|1997||David Phillips||"for his outstanding talents in the communication of scientific principles, methods and applications to young audiences through his many demonstration lectures with wit, clarity and enthusiasm on a wide variety of topics from basic science to modern laser research and for his major role in various collaborative ventures for young people with the Royal Institution, the British Association and CREST, and for his popular science articles and contributions to a variety of radio and television broadcasts, combined with his full professional workload as Head of Chemistry at Imperial College and overseeing a research group"||—|
|1998||Susan Greenfield||"for her outstanding talents in communicating to the public how the brain works, popularising brain studies via The Royal Institution Christmas Lectures, lecturing both in Britain and overseas to a wide variety of audiences, including young people, both in schools and outside the classroom, and through her activities as an author of popular books, newspaper articles and columns and her many television appearances"|||
|1999||Robert Winston||"for his outstanding contribution to the public understanding of human infertility and in vitro fertilisation. He has published five books as well as contributing to many newspaper articles. He is renowned as a gifted communicator especially to non-scientists, describing complex issues relating to human infertility clearly and without over-simplification. His major contribution has been in the field of television and radio both hosting and contributing to programmes"|||
|2000||Lewis Wolpert||"for his enormous contribution to the public understanding of science most notably through his Chairmanship of COPUS and his varied and wide-ranging television and radio programmes as well as his regular contributions to the national broadsheet newspapers. For over two decades, Lewis Wolpert has brought public attention to many subjects including depression which still carries considerable social stigma through books, lectures, newspaper articles using his own brand of enthusiasm and charisma"|||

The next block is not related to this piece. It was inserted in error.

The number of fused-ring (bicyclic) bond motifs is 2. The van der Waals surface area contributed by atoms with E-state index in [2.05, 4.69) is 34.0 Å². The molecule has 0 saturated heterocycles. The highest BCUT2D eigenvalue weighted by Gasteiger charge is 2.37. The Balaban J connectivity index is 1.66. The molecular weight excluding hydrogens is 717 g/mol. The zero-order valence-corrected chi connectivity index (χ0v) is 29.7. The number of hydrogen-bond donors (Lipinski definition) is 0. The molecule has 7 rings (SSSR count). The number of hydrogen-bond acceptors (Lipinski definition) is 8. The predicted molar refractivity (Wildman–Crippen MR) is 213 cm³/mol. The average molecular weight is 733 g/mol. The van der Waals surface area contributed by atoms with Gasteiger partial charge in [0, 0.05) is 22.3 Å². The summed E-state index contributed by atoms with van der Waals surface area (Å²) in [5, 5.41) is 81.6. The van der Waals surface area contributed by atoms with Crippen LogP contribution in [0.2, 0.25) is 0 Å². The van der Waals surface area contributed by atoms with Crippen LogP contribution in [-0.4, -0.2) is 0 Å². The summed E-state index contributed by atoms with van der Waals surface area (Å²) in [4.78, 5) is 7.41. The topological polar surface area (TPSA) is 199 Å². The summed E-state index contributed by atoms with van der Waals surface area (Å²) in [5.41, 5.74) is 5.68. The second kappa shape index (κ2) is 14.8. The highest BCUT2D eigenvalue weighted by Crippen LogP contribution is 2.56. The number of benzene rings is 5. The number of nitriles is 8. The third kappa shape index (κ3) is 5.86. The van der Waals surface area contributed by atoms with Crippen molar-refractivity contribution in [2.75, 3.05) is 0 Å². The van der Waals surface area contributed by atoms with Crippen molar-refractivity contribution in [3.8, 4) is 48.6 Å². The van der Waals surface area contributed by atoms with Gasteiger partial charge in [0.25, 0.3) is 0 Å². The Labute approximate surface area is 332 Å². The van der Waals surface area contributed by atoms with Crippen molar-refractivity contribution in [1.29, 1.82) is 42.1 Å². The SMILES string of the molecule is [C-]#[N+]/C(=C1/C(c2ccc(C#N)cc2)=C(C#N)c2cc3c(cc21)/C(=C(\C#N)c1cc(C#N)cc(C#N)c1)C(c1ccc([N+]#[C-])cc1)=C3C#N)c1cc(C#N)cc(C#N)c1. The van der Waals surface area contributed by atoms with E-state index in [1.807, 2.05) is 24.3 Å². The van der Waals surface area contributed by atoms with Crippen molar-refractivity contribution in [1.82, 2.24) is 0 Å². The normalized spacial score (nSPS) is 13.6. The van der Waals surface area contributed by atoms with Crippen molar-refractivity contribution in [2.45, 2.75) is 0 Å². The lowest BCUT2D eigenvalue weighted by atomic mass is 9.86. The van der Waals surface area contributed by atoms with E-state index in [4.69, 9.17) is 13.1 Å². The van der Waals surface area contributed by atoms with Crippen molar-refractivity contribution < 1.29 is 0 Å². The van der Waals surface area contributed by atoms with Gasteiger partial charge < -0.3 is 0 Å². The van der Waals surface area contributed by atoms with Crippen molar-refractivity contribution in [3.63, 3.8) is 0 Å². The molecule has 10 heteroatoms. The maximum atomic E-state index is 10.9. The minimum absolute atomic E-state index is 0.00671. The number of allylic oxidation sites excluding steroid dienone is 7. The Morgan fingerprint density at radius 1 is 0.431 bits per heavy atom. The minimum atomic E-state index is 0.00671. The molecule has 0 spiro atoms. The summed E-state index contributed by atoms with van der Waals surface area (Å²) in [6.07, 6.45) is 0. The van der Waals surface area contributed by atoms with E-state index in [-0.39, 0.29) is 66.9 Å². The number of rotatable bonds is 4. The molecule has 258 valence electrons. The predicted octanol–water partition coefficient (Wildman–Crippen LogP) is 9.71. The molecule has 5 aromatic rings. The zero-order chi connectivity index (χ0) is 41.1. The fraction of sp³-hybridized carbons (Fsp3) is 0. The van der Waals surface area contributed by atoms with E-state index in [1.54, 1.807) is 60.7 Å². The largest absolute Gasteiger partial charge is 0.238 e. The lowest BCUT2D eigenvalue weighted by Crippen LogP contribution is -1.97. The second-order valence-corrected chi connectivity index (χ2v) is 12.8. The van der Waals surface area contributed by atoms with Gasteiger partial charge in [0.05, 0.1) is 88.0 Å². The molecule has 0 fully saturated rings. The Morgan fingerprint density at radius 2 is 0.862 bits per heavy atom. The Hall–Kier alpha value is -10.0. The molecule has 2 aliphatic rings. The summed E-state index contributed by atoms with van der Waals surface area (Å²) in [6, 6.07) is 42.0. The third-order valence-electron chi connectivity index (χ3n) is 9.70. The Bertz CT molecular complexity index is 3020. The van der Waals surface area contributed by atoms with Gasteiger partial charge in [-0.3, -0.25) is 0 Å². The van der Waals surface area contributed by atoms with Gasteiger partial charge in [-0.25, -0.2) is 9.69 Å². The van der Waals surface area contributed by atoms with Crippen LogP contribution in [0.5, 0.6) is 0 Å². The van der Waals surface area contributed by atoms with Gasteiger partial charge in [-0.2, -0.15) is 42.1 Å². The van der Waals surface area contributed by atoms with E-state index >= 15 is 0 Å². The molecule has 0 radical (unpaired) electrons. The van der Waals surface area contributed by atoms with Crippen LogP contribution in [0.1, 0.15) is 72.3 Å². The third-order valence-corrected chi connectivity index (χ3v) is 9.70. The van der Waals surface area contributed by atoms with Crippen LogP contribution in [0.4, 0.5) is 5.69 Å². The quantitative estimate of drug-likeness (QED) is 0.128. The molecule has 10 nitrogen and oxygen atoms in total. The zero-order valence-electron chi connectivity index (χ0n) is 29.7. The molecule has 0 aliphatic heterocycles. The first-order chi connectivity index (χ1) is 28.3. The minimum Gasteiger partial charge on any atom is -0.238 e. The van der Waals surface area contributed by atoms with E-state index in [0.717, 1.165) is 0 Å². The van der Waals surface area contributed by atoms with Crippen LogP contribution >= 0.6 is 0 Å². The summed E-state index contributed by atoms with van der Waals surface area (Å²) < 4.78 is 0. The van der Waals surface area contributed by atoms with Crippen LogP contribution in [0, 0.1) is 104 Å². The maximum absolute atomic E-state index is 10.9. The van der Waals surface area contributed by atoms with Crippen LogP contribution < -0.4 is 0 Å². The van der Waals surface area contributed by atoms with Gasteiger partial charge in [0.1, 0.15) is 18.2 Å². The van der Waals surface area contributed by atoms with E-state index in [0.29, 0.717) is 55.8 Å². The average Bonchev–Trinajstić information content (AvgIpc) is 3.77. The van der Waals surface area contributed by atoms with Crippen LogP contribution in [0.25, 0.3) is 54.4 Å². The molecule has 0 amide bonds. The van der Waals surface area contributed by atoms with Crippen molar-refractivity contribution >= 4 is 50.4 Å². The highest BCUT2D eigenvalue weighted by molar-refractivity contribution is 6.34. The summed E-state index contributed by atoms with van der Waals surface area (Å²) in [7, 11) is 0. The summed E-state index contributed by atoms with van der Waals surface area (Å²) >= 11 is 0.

|2001||Harold Kroto||"for his dedication to the notion of working scientists being communicators of their work and in particular for his establishment of the Vega Science Trust whose films and related activities reflect the excitement of scientific discovery to the public"|||
|2002||Paul Davies||on The origin of life.|||
|2003||David Attenborough||on Perception, deception and reality|||
|2004||Martin Rees||on Einstein's legacy as scientist and icon|||
|2005||Fran Balkwill||on A silent killer|||
|2006||Richard Fortey||on A natural history of scientists|||
|2007||Jim Al-Khalili||on The House of Wisdom and the legacy of Arabic science|||
|2008||John D. Barrow||on Every picture tells a story|||
|2009||Marcus du Sautoy||on The secret mathematicians|||
|2010||Jocelyn Bell-Burnell||on The end of the world in 2012? Science communication and science scares|||
|2011||Colin Pillinger||on Stones From the Sky: A Heaven-sent Opportunity to Talk About Science|||
|2012||Brian Cox||"for his excellent work in science communication"|||
|2013||Frank Close||"for his excellent work in science communication"|||
|2014||Andrea Sella||"for his excellent work in science communication"|||
|2015||Katherine Willis||"for her excellent work in science communication"|||
|2016||Nick Lane||"for his excellent work in science communication"|||
|2017||Mark Miodownik||"for excellence in communicating science to UK audiences"|||
|2018||Danielle George||"for her public outreach, promotion of her discipline, and leadership of national programmes inspiring young people to express their creativity while innovating in science and engineering."|||
|2019||Martyn Poliakoff||"for his exemplary work to promote chemistry to an international audience via YouTube in a way that is understandable to viewers of all ages."|||